Women’s World Cup Final: England 32-41 New Zealand
All you need to know about the Women’s World Cup final and the other last-round matches
New Zealand overwhelmed England with a five-try display in the second half to win a fifth Women’s World Cup and deny the defending champions back-to-back titles.
England has looked in control at half-time, leading 17-10 and dominating territory and possession. But the Black Ferns were a different beast in the second period, upping the intensity, putting more tempo into the game and rarely allowing England the ball.
Prop Toka Natua added two tries to the one she scored in the first half to end the game with a hat-trick while full-back Selica Winiata crossed for the first and seventh tries for the Black Ferns. Charmaine Smith and Kendra Cocksedge scored the other New Zealand tries, with the scrum-half kicking three conversions too.
For England it was the boot of Emily Scarratt, a penalty try and a touchdown for Lydia Thompson that gave them the half-time lead. Thompson added a second after the break but by the time Izzy Noel-Smith crossed late on, the cup was lost.
The trophy goes back to New Zealand again after the Black Ferns failed to even reach the semi-finals in 2014.
It is a bitter blow for England, particularly given the funding and coverage the XVs programme has experienced this year, but it was a fantastic game of rugby. Fast and furious, it was ideal Saturday night entertainment! As former England hooker Brian Moore tweeeted: “Your rarely get great World Cup finals but that was one.”
Black Ferns captain Fiao’o Faamausili, who is retiring from international rugby, said: “I’m extremely happy, on top of the world. The girls really delivered and I couldn’t ask for any better way to finish my rugby career in the black jersey than to take that cup home.
“I was in tears because those girls have worked so bloody hard. It’s been three years of commitment, training early hours of the morning, going to work and then training after work. That’s commitment right there. And to see them get their first World Cup gold medal I’m extremely proud.”
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England coach Simon Middleton paid tribute to New Zealand’s performance as well as his own team’s, saying: “Huge congratulations to New Zealand. They’ve had a great tournament and full credit to them. In terms of our team, I couldn’t be prouder. The girls gave everything but we just couldn’t get enough possession in the second half to turn the game how we wanted.”
Emily Scarratt concurred on that, adding: “They kept the ball better than we did in the second half and it’s hard to play rugby without the ball. We came to this tournament with a very specific goal, to come away with the trophy, and to reach this point is tough. I’m absolutely gutted.”
Captain Sarah Hunter also hailed the team spirit of her side and said: “This is a very special squad. We win together and we lose together.”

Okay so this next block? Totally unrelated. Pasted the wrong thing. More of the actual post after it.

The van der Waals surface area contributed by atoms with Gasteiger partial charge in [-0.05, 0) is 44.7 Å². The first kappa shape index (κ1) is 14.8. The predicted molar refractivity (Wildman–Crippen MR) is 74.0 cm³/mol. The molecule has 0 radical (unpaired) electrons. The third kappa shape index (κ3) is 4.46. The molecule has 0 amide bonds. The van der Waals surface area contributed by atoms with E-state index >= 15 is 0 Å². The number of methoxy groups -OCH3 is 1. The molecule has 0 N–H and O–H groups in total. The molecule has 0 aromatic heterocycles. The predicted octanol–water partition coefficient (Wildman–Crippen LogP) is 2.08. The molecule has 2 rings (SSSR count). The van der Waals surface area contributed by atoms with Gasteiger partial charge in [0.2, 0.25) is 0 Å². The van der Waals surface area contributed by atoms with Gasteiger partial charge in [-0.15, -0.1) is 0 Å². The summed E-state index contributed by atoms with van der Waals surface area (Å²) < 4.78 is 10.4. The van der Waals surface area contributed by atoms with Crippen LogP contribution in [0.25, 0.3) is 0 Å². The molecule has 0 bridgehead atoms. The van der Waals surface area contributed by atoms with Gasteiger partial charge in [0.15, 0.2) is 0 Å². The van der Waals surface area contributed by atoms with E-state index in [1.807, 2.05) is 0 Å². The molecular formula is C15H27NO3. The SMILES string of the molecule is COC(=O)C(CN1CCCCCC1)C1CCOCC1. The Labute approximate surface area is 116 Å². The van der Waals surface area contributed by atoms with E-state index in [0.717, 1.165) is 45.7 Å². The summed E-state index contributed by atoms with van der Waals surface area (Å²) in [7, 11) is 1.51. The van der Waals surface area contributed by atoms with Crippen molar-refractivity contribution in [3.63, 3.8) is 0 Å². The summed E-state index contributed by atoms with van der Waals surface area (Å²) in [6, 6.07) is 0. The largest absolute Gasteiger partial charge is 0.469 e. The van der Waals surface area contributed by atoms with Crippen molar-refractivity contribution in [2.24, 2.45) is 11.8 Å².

The final may have provided a fitting climax to this World Cup, but there were entertaining games played across Belfast as the teams played off for placings at both Kingspan Stadium and Queen’s University.
France, who fell short of making a World Cup final yet again, finished third by beating the USA 31-23. It was another hugely entertaining game, with end-to-end rugby as the two teams showed power and pace, and scored seven tries between them.
The French were worthy winners but the improvement shown by the States at this tournament – fourth is their best finish since being runners-up in 1998 – bodes well for the future.
Expect Wales to make strides going forward too. They beat hosts Ireland 27-17 to finish seventh and guarantee their place at the next World Cup – and did so with four teenagers on the bench.
The Irish will now have to go through the qualification process for WRWC 2021 – whatever that may be as it’s yet to be decided. Ireland failed to fulfil expectations at their own World Cup and it’s little surprise that coach Tom Tierney stood down after this defeat.
Over at Queen’s, Canada finished fifth by overcoming Australia 43-12 in their play-off but, like Ireland, they will have been disappointed by their overall campaign as they failed to be as competitive in the pool stages as they were in the June Tests.
Italy needed extra-time to beat Spain in the ninth-place play-off but eventually won 20-15 while Japan eased past Hong Kong 44-5 to finish 11th.
England v New Zealand details
England: E Scarratt; L Thompson (A Wilson Hardy 71), M Jones, R Burford (A Reed 55), K Wilson; K Mclean, N Hunt (LT Mason 59); V Cornborough (R Clark 57), A Cokayne (V Fleetwood 57), S Bern (J Lucas 57), A Scott, T Taylor (H Millar-Mills 64), A Matthews, M Packer (I Noel-Smith 60), S Hunter (captain).
Tries: Penalty, Thompson 2, Noel-Smith. Cons: Scarratt 3. Pens: Scarratt 2.
New Zealand: S Winiata; P Woodman, S Waaka (T Fitzpatrick T Fitzpatrick 64), K Brazier, R Wickliffe (C Hohepa 60); V Subritzky-Nafatali, K Cocksedge (K Sue 7); T Natua (S Talawadua 77), F Faamausili (captain, TK Ngata-Aerengamate 79), A Itunu (A Nelson 67), E Blackwell (B Wood 28-33), C Smith (B Wood 74), C McMenamin (L Ketu 71), S Goss, A Savage.
Tries: Winiata 2, Natua 3, Smith, Cocksedge. Cons: Cocksedge 3.
Sin-bin: Goss (20min).
The final round matches
11th-place play-off: Japan 44-5 Hong Kong
7th-place play-off: Ireland 17-27 Wales
9th-place play-off: Italy 20-15 Spain
5th-place play-off: Australia 12-43 Canada
3rd-place play-off: France 31-23 USA
Final: England 32-41 New Zealand